By Novar Caine
Your correspondent is reporting from the arctic depths of western Europe, where he has been travelling in recent days. It is a blast arriving here from the cocooned climes of Bali, even if the island has also been experiencing extreme weather, including violent storms last week that were accompanied by hail.
Here it is so cold – minus 17C the other day – that the refrigerator seems warm and inviting. Wrapped-up people are gliding about with perma-shock looks and numbed brains that resist firing up. There is an outbreak of agape.
There’s no need for fake yuletide icicles and snow that folk festoon their windows with at this time of year, because the real thing is abundant and large. An associate broke off a stalactite shard that was the length of a grown man’s arm and almost as thick. Surrounded by severe weather, it’s all anyone can talk about. The anaesthetised effect causes shock mantra-looping: “It’s freeing; it’s bitter; it’s freezing; it’s bitter.” Some say this to no one in particular. Others attempt conjectures of their own: “It’ll be here for months,” they declare of the inclement climate.
Naturally when snow falls everything fails; it dissolves into chaos. Traffic stops; and what keeps going ends up in the ditch. Rolling news footage is a sequence of frenetically spinning, grip-less wheels. Planes can’t take off; schools are shut; office workers claim they can’t make it in, even if they could. It’s the greatest pretext of all. Emergency workers pave the roads with traction-enabling grit; and other crews dump salt to erase hazardous black ice that sends vehicles into a spin.
The harsh weather – arriving unseasonably early but in time to herald the festive season – comes to us courtesy of sub-zero slabs of wind from Siberia, we are informed nightly by people on television with graphics and maps and wind-arrows and contracting and expanding isobars. And lots of minus signs. They keep telling us: “This is the lowest temperature on record, since records began.” Which was about 100 years ago, which is not all that long ago, really. It’s enough to make you want to hit the hot-whiskeys.
A Daily Mail reader commented on a piece about the big-freeze shutdown: “There’s … no reason for businesses to close due to weather like this. Why is the UK the only country that shuts down over a little snow?” Another opined: “When Bush took all the oil from Iraq it unbalanced the magnetic field of the planet and caused these weather problems.” At least there’s a smidgen of sense in the latter.
Dublin, meanwhile, is now as multi-ethnic as London and in both cities the people are revolting: in the Irish capital, over their bumbling government ceding control of the country to the International Monetary Fund and European financial institutions as the Celtic Tiger is laid to rest (great party; one hell of a hangover); and in London students are furious with their equally bumbling coalition rulers’ tripling of their university fees.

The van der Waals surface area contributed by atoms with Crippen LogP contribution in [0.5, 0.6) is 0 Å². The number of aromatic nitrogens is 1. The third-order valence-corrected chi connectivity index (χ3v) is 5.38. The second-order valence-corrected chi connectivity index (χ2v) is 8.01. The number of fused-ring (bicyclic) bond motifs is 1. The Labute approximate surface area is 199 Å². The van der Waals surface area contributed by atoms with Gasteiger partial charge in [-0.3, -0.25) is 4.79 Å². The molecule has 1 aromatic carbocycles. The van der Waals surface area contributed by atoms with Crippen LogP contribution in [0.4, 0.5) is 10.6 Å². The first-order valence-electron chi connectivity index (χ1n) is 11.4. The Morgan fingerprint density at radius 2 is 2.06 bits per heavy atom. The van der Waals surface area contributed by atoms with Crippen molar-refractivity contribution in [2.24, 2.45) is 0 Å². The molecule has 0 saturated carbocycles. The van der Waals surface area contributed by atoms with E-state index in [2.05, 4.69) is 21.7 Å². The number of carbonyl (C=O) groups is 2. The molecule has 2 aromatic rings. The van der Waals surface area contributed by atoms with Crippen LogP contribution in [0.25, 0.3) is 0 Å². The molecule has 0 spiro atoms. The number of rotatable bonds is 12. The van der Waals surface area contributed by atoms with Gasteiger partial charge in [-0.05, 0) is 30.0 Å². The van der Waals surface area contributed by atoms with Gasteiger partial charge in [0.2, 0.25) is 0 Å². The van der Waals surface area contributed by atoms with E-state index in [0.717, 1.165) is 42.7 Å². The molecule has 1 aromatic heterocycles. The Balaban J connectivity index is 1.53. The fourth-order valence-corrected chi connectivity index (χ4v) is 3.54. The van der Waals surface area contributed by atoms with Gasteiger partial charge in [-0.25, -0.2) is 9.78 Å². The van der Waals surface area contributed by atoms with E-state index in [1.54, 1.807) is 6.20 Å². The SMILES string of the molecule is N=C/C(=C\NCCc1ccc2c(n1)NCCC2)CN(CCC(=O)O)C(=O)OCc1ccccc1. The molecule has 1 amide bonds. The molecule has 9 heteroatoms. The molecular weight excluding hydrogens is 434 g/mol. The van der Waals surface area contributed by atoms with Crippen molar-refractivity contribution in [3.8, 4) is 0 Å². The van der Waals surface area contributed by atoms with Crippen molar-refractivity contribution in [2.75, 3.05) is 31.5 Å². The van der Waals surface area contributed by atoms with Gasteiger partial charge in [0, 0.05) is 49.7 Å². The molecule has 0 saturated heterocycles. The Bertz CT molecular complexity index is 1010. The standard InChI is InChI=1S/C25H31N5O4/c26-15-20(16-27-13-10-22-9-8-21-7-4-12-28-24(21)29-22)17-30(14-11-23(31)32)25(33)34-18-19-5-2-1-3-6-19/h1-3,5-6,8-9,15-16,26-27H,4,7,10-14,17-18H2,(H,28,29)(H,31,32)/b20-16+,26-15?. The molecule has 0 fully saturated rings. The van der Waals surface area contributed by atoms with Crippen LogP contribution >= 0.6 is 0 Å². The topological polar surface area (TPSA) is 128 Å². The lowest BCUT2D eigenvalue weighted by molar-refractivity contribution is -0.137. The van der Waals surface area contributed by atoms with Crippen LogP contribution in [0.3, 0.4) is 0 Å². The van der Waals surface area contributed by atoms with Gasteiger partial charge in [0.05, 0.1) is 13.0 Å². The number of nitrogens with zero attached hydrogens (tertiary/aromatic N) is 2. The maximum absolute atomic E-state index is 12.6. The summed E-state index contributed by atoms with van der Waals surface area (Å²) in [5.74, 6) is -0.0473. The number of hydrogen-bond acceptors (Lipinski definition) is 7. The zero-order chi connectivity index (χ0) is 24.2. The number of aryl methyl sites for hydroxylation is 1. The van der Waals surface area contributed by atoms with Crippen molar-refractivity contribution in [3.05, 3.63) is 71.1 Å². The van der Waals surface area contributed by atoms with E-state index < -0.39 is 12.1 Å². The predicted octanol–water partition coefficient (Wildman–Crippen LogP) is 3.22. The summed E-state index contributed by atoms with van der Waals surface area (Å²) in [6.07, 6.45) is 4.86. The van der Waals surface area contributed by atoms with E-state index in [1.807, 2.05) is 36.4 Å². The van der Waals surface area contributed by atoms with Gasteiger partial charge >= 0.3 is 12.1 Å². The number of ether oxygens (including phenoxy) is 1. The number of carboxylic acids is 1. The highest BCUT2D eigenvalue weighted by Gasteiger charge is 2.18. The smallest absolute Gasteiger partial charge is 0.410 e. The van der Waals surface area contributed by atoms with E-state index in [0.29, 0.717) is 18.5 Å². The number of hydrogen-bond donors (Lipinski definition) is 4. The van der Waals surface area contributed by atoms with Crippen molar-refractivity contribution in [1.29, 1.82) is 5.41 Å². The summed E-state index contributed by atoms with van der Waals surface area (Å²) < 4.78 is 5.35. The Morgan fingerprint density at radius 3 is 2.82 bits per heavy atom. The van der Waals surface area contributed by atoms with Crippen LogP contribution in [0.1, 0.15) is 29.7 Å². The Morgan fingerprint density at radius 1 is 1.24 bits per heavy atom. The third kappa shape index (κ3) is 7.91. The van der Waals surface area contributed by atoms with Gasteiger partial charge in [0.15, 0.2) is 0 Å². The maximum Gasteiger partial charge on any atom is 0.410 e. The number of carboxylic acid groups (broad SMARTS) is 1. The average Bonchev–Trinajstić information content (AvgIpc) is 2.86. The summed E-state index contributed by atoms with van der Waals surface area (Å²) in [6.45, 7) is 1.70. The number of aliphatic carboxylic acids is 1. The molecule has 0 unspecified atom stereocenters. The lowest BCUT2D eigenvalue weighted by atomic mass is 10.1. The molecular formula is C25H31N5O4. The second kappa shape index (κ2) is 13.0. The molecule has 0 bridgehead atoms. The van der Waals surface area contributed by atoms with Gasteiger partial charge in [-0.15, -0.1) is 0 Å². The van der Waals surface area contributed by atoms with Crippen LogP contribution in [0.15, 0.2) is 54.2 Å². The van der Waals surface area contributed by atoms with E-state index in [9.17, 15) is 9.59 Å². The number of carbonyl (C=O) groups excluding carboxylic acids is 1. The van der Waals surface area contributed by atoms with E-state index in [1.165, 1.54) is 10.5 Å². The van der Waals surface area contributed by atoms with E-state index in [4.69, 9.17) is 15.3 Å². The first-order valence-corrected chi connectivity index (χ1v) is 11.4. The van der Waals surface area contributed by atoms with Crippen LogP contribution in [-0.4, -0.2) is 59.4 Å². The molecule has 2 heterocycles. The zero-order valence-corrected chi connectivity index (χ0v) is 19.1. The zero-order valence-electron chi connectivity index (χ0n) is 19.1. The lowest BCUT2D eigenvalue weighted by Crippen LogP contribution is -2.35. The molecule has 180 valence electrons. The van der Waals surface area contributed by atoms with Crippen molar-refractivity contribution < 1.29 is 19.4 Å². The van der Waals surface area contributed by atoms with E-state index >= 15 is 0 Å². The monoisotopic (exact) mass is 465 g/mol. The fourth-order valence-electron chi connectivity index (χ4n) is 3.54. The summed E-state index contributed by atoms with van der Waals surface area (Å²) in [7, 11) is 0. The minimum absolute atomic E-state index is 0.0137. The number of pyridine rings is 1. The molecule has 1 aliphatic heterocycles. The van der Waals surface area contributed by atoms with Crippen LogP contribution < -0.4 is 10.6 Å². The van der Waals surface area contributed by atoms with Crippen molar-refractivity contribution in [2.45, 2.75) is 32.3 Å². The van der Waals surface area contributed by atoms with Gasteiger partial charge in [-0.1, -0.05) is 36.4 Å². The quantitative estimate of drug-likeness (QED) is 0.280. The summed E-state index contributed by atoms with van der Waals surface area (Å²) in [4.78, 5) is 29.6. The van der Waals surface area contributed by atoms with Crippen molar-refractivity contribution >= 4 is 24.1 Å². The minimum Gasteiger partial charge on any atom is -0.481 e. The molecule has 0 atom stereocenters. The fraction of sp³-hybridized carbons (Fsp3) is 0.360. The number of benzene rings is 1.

But none of that is diverting droves from the shops. As the countdown to Christmas – a religious festival marking the birth of a prophet in a cowshed that has morphed into a holy spectacle enabled by cash cows – reaches its zenith, there are strange but yearly enacted scenes of mass buying of highly priced plastic moulded into shapes that allegedly please small children. Purchases for adults run from computer chips in plastic cases with shiny screens to unwanted garments to beverages containing alcohol-based formations. These products are gifts that are intended to convey love and affection towards one’s family and friends: and this in a lopsided world where nearly one billion people are starving. What is a redeemer to do?
So, yes, it is true. This annual obeisance, this yearly homage to excess, is astonishingly depraved. Being cognisant and cogent, we would come to know that the individual self matters not to the fate of mankind, but that the collective is where morality lies. The children going to bed around the world tonight with empty, gnawing stomachs are as much a part of our story as you and I. Our fates are interlinked and intertwined and we are all of us an element of this condition. To party while turning the cheek to the pitiful travails of others belies the core of humanity: compassion for our fellow man, woman and child, no matter where they are or what their circumstances.
Celebrate Christmas for what it is, not for the greed industry that has elbowed its origins aside. This wicked carnival of corporations is not only soulless but it hoodwinks tens of millions each year into believing in the religion of business that turns followers into slaves who do not know they are hypocrites.
Greetings of the season to you all, and in all you do, may it be because you want to, not at the gratuitous and mindless behest of people in office-tower boardrooms.Tweet with Novar @novarcaineFiled under: At Large